On many Sunday mornings, I attend Quaker Meeting. Gathering in the bright, sunny meeting room for an hour of silent worship is incredibly nourishing. In that space and time, stillness settles in and I feel myself one with All That Is. No words necessary. Even if I leave after the rise of Meeting without speaking a word to anyone, I always leave feeling deeply grounded, present to my life as it is unfolding, and thoroughly connected to community. Some days this sense of presence and connection grows into a sense of urgency to respond to the needs of the world. Other days, it blossoms into a sense of being warmly held, not just by the immediate community but by the entire web of life. Always, it feeds my spirit.
This morning, as soon as I woke up, I knew I would not go to Meeting. The sun was shining, a breeze was blowing, and the blueberries on the hill were ripe and ready to be picked. With a steaming cup of coffee in one hand and an empty bowl in the other, I walked into the morning sun to harvest the sweet fruits. As my bowl slowly filled, my mind quieted and my heart was at peace. I was at Meeting after all. Only here, instead of gathering with human family, I was in communal worship with the breeze, the sun, the fruits at my feet, the mosquitoes buzzing in my ears, the muscles in my back and legs, the deer and turkeys who had grazed here earlier this morning, the birds who were singing from the nearby branches, the ancestors who brought me here, and all the humans over time who have gathered their breakfast in warm summer sun…
I went inside just long enough to make blueberry pancakes and brought them outside to eat. As flavors of blueberry, maple, and pancake melted in my mouth, I was overwhelmed by a sense of gratitude. What an amazing gift to be alive to relish this sweetness on my tongue, the sun on my face, and the chorus of birds. Right next to all of the burdens and responsibilities of being alive in this time and place, amidst all of its horrors and the work to be done, there is this — beauty and abundance, peace and presence, community and connection, ready for harvest in my backyard and in my heart.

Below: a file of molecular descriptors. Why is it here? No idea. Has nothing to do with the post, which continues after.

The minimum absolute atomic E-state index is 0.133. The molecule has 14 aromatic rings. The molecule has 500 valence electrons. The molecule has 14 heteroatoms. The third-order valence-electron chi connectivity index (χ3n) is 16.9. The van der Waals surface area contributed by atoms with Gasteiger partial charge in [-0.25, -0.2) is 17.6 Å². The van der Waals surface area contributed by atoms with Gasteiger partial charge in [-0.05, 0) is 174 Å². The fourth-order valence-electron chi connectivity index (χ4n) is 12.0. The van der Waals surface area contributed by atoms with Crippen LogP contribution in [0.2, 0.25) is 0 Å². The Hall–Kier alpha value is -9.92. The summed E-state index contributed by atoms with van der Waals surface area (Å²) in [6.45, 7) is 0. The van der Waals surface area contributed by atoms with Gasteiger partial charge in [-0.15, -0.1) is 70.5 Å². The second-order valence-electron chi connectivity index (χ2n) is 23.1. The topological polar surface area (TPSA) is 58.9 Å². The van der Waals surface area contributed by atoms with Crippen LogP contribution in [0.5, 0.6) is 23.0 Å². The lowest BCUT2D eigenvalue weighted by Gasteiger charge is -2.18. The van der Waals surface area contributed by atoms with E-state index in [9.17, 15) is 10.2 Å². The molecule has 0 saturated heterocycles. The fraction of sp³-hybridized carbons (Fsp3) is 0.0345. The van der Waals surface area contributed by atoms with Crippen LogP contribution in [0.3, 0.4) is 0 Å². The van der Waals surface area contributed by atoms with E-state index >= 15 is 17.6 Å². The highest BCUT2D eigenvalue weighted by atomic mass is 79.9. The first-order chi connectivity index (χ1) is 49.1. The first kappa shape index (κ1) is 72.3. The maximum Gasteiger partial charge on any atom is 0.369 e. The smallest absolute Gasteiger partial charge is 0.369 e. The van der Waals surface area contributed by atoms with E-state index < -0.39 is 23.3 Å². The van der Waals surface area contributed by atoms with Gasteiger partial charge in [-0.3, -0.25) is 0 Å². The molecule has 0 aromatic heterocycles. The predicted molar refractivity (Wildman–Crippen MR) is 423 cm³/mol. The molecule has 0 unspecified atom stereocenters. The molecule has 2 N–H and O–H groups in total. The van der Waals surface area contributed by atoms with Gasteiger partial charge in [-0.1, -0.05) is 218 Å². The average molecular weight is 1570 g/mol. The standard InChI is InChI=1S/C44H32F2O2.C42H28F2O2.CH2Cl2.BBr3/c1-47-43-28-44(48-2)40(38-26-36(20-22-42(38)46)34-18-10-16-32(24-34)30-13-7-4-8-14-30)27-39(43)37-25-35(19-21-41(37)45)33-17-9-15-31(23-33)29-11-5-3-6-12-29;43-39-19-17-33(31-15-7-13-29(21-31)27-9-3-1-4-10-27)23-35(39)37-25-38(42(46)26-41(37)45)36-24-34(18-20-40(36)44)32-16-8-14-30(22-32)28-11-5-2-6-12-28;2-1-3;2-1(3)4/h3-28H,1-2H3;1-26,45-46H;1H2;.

This week we celebrate Lammas, the harvest festival in Celtic tradition. At the midpoint between the summer solstice and the fall equinox, the days are getting shorter and the harvest is in full swing. Life and death stand side by side: fruits are ripening as stalks are dying. We are called to notice and honor the value of both creation and destruction, disintegration and integration. Holding the paradox can be uncomfortable. It requires stretching, strength, and trusting our own capacity. It requires practice and it requires taking breaks in whatever brings you solace. This morning, I unexpectedly found peace on Blueberry Hill. Where will you find it?